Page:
- Broida 1640
Sri Raghu, Stanford University
Superconductivity in elemental metals such as Hg and Al forms out of a gas of long-lived electron-like excitations. It has been well understood for nearly 6 decades within the framework of Bardeen, Cooper and Schrieffer (BCS) theory. By contrast, many "strongly correlated" materials, such as the cuprates, heavy fermion systems, and iron pnictide materials, host superconductivity that condenses out of strongly interacting metals without long-lived electronic excitations. The manner in which such a short-lived, "dying" sea of electrons gives way to enhanced superconductivity has remained one of the most challenging and exciting questions of modern condensed matter theory.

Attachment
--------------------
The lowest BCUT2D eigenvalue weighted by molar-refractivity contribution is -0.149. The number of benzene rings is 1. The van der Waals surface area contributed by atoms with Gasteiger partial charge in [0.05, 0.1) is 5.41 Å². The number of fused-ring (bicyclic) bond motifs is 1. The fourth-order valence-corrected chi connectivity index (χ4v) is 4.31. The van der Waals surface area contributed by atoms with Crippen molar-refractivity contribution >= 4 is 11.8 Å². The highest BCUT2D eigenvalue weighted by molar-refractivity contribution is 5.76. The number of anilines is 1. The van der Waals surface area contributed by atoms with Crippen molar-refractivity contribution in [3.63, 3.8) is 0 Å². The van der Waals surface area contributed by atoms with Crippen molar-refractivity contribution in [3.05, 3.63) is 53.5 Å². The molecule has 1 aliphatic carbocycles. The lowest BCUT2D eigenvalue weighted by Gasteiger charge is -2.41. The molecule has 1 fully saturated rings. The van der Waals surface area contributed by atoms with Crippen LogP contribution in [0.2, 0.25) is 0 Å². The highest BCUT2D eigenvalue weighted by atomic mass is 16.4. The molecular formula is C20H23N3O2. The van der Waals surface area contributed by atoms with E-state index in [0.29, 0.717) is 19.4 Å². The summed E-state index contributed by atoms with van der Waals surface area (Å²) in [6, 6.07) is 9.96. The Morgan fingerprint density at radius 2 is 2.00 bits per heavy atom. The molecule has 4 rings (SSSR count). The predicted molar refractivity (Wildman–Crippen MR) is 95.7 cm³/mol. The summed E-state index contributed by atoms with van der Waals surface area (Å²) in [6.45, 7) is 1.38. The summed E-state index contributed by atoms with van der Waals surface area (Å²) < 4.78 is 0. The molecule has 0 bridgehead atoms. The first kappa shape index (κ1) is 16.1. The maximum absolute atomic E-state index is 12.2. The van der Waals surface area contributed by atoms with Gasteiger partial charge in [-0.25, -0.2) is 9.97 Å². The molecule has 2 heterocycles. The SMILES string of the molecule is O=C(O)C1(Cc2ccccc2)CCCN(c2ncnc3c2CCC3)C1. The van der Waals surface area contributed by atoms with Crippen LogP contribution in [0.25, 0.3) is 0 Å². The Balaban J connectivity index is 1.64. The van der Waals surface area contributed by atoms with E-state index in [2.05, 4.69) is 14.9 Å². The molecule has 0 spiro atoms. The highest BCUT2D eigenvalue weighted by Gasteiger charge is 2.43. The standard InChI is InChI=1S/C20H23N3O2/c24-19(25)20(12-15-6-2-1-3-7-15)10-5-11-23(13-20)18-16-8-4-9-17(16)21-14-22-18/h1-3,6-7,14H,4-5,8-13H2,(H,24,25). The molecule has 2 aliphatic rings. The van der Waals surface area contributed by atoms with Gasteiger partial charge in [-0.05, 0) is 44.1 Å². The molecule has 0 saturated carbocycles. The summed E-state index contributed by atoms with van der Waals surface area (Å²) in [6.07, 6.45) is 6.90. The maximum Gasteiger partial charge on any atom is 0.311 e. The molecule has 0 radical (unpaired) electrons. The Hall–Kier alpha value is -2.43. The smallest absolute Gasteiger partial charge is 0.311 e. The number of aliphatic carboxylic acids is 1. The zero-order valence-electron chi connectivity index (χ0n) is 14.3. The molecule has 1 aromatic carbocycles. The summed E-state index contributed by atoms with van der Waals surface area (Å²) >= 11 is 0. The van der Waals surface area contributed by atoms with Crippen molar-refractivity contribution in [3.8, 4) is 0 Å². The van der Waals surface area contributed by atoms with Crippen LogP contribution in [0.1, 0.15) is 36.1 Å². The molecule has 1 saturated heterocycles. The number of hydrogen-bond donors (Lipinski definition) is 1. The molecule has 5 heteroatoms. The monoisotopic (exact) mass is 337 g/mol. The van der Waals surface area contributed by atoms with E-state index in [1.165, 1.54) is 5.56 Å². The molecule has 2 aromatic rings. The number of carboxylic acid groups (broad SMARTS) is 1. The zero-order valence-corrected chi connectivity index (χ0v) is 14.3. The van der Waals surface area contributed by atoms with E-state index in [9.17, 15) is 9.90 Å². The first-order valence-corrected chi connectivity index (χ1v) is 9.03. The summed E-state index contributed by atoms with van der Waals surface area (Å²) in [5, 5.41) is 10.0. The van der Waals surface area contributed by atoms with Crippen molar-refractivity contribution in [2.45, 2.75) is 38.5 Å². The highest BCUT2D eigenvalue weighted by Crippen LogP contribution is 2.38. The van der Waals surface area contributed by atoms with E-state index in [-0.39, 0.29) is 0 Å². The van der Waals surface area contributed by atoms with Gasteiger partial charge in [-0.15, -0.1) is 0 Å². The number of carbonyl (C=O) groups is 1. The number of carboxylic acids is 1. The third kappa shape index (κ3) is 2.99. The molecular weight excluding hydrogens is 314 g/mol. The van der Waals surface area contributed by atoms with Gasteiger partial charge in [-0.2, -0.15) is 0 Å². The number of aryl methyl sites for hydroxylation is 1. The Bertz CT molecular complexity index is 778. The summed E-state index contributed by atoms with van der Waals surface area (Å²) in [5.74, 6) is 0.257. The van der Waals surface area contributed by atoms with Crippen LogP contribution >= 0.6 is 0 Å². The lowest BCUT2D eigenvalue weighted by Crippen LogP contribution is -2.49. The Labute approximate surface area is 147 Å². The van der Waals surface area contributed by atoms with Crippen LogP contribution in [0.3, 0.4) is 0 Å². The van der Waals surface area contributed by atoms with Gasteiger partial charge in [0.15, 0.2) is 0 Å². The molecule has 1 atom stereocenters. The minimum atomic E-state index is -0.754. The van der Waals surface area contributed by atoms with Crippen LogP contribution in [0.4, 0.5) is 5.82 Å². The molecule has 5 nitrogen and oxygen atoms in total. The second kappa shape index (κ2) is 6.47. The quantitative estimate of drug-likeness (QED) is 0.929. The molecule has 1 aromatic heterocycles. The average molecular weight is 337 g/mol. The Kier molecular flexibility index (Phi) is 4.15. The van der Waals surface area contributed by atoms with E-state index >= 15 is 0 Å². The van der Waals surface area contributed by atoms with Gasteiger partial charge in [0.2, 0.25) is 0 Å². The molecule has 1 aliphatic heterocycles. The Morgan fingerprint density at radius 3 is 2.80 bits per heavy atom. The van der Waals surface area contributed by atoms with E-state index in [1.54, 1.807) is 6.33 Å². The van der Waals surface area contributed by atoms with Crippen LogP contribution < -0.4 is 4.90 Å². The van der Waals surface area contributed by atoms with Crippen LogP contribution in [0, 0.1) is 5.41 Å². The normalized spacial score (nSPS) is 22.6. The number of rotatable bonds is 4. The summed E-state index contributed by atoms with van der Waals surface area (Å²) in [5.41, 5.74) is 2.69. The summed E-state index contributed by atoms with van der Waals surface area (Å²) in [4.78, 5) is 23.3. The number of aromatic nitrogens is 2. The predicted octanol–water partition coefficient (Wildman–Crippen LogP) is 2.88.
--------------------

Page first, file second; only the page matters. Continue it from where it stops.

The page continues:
In this talk, I will review some of the fascinating experimental developments that point towards the simultaneous enhancement of superconductivity and the destruction of long-lived electron excitations. Both these effects tend to occur near continuous T=0 phase transitions known as quantum critical points. I will discuss ongoing efforts to describe the manner in which superconductivity arises in metals close to quantum critical points and will highlight fundamental challenges that remain in our understanding of such phenomena.